LOG 1: 17 May LOG 2: 22 May LOG 3: 5 June LOG 4: 26 June LOG 5: 10 July LOG 6: 25 July LOG 7: 16 August LOG 8: 18 September
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Pacific challenge
THE JOURNEY THE ROWERS THE BOAT
Map of the pacific challenge The rowers in their boat
INTRO
LOG 1: 17 May
LOG 2: 22 May
LOG 3: 5 June
LOG 4: 26 June
LOG 5: 10 July
LOG 6: 25 July
LOG 7: 16 August
LOG 8: 18 September



The boat
Only another 5,000 miles...
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Voyage of endurance
Royal Marine commandos Dom Mee and Tim Welford are looking for adventure – and they hope to find it by rowing 5,000 miles across the Pacific Ocean. BBC News Online will be following their progress and talking to them regularly, asking them some of the questions you e-mail to us.

The marines set out from Choshi in Japan on 5 May and they hope to arrive in San Francisco bay after a 120 day crossing, setting a new record.

The west to east route across the north Pacific is notoriously hazardous. Kenneth Crutchlow, director of the Ocean Rowing Society, says: "This is the most difficult route of all because of the currents, the winds and the severe weather conditions."

The existing solo record for a northern west to east crossing is 133 days, and was achieved by Frenchman Gerard d’Aboville in 1991.

Tim and Dom are making the crossing in "Crackers" a 23ft plywood boat that Tim used to cross the Atlantic. "No boat is unsinkable," says Dom, "but this is a very safe boat."

Daily routine

Although they plan to make the crossing in four months, it could take longer and the two marines have enough food on board for 180 days at sea. Each day they will have to eat about 6,000 calories each and they plan to supplement their diet with fish.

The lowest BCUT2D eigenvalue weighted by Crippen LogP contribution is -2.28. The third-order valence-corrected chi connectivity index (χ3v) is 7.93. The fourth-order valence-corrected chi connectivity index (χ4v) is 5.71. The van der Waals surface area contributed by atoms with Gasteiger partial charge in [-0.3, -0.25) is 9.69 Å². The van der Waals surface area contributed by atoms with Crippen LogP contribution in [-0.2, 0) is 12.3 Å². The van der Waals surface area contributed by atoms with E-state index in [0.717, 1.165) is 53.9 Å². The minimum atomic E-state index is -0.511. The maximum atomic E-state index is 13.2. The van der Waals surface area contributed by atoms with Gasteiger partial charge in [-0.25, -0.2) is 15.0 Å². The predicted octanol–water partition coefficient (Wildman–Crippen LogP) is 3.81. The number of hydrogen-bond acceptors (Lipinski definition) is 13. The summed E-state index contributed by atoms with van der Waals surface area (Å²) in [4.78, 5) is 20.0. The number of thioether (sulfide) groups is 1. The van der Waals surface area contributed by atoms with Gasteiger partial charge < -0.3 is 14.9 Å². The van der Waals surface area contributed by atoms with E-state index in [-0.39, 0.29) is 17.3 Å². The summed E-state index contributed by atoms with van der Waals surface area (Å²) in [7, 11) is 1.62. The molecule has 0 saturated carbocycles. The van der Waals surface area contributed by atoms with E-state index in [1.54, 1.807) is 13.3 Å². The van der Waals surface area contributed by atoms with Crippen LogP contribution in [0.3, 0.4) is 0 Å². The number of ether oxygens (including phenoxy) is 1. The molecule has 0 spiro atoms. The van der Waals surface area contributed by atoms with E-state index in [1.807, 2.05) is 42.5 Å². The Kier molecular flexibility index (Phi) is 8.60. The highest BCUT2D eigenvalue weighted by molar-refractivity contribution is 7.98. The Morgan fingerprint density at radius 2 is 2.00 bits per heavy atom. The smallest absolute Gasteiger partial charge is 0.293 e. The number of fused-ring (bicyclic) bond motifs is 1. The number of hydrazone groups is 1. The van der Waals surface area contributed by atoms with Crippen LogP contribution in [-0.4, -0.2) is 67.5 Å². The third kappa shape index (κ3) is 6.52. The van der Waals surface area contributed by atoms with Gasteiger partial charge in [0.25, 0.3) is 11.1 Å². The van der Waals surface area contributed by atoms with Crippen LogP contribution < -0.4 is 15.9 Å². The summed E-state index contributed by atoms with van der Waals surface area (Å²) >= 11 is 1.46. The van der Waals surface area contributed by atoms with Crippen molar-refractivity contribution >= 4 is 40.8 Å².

Tim and Dom say their military training will be crucial in helping them to remain psychologically focused during the crossing. "We’ve been marines for 14 years and we’ve seen some crazy stuff together," says Tim. "The sense of humour that being a marine teaches you, it just keeps you going."

The two plan to get into a routine of rowing for three hours and then sleeping for three hours in alternate shifts, with one person always keeping the boat moving.

Sharks and storms

The marines can expect to endure cramps, stiffness, pressure sores and exhaustion during their journey.

As well as the bad weather and 50ft seas there will also be dangerous marine life for company.

"We know there are some huge sharks out in the north Pacific," says Dom. "We’ve got some simulated explosives which we have used in a battle exercise. If we have to, we’ll use those... and drop them over the side, just to scare them, but not to hurt them," says Dom.

"But failing that, it will be ‘Royal Marine style’ knives over the side."

BBC News Online will be talking to Tim and Dom at regular intervals in the following weeks.

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